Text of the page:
A fighter pilot, call sign Christopher, is streaking across the sky on a desperate mission to save mankind. What had started as a routine training flight in his jet quickly became much more when an unidentified flying object suddenly appeared ahead.
Christopher, whom we should probably describe as a “low-time” fighter pilot, gave chase.
“It took over CA. Oops! But at least I knew how to fly,” he wrote in his report of the incident.
If things didn’t turn out too well for California, the chase flight was a highlight of a week Christopher, a New York City middle schooler, spent immersed in flight and related activities at an AOPA Foundation-funded aviation camp held during the mid-winter school recess in February. During five days in camp Christopher designed and flew a rocket; experienced the spatially disorienting effects of inversion goggles; and piloted a glider, a helicopter, an Airbus—and yes, the fighter—on a variety of simulator missions.
Each weekday of the winter recess, 36 students from a middle school in the southeast Bronx and another in lower Manhattan passed through their portal into the world of aviation at the New York City Center for Space Science Education, a six-year-old education destination that provides hands-on space and aviation science lessons that apply concepts learned in the classroom.
The opportunity for the students to try out aviation from a pilot’s perspective was provided by a new Aviation and Space Camp run by Sophie Gerson Healthy Youth, an organization founded in 2013 to promote healthy lifestyles, advance leadership and life skills, and uphold diversity among young adults.
The winter aviation camp proposal was a recipient of $10,000 from a 2015 grant under the AOPA Foundation’s Giving Back program. Each day’s aviation activities were followed by a session of physical activity in a fully equipped school gym and yard.
Many of the campers selected by their schools to participate would not have been able to afford a private aviation camp without the AOPA Foundation’s financial assistance. The camp experience is designed to send the message that “the world of aviation is within their grasp too,” says the Sophie Gerson Healthy Youth organization in its description of the camp program. Middle school is “the perfect time to inspire, bring out, and nurture their piloting dreams,” it adds.
The aviation camp presented computer-based projects along with lessons using the center’s flight simulators and wind tunnel demonstrations—all striving to “infuse the students with the understanding that STEM (science, technology, engineering, and math education) is not something that is beyond their capacity,” said Zohar Ris, a NYCCSSE flight director and astronomy and astrophysics educator who worked with the students.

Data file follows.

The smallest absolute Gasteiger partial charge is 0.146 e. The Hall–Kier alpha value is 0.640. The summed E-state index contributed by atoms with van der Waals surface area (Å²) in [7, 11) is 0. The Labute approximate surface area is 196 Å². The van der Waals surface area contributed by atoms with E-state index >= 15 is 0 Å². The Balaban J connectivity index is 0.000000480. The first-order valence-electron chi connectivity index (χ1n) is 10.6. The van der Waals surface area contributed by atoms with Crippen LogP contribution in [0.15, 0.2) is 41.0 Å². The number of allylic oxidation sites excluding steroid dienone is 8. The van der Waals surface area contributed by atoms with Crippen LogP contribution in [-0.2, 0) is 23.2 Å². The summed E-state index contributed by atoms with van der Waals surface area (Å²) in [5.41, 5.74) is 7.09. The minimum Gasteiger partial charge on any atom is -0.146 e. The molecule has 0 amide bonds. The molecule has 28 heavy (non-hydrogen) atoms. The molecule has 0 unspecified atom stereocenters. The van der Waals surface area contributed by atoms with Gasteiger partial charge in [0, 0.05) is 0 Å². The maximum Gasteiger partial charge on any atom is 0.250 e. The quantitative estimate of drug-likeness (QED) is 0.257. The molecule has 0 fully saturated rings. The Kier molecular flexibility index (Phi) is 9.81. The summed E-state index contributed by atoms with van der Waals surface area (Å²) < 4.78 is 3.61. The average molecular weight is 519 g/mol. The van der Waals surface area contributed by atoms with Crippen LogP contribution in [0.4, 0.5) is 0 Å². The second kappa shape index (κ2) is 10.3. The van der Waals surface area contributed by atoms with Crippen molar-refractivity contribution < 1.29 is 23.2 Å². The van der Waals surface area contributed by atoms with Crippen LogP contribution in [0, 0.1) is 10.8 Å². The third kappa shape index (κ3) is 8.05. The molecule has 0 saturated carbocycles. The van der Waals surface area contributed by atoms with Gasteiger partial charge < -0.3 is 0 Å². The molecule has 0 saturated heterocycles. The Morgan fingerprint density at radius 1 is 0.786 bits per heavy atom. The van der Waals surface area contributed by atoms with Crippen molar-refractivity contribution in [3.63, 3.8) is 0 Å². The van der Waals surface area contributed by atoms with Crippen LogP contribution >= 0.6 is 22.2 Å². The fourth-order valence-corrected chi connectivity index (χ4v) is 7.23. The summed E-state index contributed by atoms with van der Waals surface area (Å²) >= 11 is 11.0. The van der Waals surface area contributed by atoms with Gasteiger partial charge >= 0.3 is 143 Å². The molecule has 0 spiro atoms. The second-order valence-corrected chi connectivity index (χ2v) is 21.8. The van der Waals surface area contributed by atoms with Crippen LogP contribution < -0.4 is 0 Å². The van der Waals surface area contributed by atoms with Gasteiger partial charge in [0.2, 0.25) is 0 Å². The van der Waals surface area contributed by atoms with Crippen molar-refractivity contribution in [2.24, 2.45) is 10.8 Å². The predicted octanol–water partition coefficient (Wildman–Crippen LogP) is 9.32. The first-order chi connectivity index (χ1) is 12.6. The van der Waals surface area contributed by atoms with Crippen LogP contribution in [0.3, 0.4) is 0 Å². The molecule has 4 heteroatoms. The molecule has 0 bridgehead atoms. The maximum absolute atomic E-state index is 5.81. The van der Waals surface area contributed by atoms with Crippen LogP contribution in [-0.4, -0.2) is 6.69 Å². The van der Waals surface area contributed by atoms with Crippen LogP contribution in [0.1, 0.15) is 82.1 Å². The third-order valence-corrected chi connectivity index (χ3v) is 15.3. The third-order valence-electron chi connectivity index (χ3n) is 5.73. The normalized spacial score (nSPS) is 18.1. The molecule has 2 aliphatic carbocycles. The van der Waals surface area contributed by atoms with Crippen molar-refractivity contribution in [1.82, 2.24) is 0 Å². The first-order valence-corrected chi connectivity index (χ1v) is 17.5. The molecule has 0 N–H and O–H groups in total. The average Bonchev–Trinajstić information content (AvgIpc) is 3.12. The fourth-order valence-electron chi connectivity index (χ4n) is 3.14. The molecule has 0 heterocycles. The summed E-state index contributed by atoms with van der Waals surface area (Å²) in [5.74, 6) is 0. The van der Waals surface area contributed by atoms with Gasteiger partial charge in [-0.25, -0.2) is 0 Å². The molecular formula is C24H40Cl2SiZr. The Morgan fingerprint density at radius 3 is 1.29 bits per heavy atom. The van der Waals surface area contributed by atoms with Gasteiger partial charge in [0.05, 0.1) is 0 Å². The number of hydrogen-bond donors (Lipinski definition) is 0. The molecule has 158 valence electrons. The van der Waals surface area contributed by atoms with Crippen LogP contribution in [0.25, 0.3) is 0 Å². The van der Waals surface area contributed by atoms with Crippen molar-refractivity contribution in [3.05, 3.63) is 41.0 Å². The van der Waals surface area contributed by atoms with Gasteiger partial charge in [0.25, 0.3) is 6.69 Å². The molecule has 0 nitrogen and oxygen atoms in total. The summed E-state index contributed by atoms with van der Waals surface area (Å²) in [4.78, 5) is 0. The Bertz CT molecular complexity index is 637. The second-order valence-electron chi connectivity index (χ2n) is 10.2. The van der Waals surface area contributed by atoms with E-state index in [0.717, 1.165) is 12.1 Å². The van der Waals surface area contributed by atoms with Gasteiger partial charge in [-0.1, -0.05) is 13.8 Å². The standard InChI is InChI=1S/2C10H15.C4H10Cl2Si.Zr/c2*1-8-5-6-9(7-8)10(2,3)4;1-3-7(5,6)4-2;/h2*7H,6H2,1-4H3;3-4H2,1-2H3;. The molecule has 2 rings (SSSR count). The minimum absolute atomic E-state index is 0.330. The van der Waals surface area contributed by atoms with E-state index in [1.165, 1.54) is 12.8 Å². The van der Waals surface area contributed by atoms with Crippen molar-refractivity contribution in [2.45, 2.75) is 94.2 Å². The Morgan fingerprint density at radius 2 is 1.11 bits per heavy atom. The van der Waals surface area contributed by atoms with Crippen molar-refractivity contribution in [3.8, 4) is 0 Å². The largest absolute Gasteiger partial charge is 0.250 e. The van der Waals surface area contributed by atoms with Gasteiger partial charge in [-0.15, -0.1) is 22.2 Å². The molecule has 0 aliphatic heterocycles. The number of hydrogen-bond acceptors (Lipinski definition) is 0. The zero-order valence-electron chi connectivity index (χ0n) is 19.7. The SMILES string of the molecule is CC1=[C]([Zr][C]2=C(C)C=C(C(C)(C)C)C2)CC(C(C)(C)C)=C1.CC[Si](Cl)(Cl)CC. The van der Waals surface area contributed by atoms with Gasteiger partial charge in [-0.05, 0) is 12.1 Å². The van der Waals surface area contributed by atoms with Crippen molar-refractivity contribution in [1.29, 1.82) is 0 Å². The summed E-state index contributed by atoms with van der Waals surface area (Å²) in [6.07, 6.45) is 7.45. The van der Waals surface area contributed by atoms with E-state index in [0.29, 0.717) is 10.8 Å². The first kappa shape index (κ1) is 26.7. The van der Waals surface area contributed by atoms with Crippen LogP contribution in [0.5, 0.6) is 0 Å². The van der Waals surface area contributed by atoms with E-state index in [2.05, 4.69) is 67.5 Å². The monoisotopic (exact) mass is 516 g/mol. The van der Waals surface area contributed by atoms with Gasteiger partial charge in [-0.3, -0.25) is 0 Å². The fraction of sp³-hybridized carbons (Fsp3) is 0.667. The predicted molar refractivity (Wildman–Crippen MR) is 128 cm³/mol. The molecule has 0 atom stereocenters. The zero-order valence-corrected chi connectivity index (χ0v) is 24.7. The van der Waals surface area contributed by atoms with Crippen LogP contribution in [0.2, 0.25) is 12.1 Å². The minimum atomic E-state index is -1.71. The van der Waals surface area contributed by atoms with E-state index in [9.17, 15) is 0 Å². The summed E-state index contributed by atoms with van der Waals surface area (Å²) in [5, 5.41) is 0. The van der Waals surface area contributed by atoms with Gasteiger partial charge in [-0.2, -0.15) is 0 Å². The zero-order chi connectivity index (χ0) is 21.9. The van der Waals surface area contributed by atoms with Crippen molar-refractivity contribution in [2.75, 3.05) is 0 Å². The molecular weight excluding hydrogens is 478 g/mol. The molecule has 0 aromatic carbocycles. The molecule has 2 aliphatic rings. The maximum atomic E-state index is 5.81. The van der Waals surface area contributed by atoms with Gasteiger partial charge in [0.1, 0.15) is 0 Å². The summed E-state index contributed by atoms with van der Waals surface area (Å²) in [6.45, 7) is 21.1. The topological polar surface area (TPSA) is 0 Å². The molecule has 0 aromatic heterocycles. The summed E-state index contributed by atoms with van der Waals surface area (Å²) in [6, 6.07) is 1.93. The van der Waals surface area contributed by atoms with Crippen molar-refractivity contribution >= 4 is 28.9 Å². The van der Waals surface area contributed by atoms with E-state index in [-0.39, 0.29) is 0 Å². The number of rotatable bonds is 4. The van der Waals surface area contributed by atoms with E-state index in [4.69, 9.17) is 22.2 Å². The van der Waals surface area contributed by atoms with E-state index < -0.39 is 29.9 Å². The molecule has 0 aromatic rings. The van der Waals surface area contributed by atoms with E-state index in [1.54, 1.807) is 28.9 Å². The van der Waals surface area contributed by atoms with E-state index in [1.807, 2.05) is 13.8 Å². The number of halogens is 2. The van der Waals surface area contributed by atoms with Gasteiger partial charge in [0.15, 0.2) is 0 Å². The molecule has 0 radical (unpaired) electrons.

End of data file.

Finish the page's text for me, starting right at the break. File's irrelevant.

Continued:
The overview of what it takes for the students to become pilots is intended to “spark them to keep motivated throughout the high school years, which is when they will really choose most of their direction,” he said.
If essays written by the students at the completion of their camp week are any indication, the camp produced the desired spark.
“As a result of the camp my interest may change to do something involved with space,” wrote a student named Daniel, who found inspiration when his team’s rocket “went the furthest” on the first launch.
Earning a pilot certificate with an instrument rating some day doesn’t seem out of the question for a student named Casandra. She wrote that the simulator confirmed ideas she already held about what flying was like. Casandra recalled keeping her cool when the tricky inversion goggles turned her world around.
“For the first few seconds it was confusing but I figured out quickly which directions were switched and got used to it,” she wrote.
Sophie Gerson Healthy Youth expressed the hope in its grant application that AOPA’s support of the inaugural aviation and space camp might help establish a model program for the city’s Department of Education to “perpetuate and replicate” with additional private-sector support.
“This experiment of our first aerospace camp for this cohort of middle school students, including students from very low income, impoverished families was a smashing success,” said Alan J. Gerson, the organization’s president and the son of Sophie Gerson, in an email. “They learned and over the course of the week demonstrated improvement in both individual initiative and team work. Many said that they might want to grow up to become a pilot—and all left with knowledge of what the aerospace field has to offer and a deeper understanding of that part of our world.”
Sophie Gerson was an educator who dedicated a 36-year career to teaching physical education and health in New York City public junior high schools and “pioneering increased physical education; equality for girls in athletics; expanded school based health services; anti-smoking efforts; anti-drug abuse efforts and the City’s first Family Living (sex education) curriculum,” her son wrote in a retrospective that appears on the organization’s website.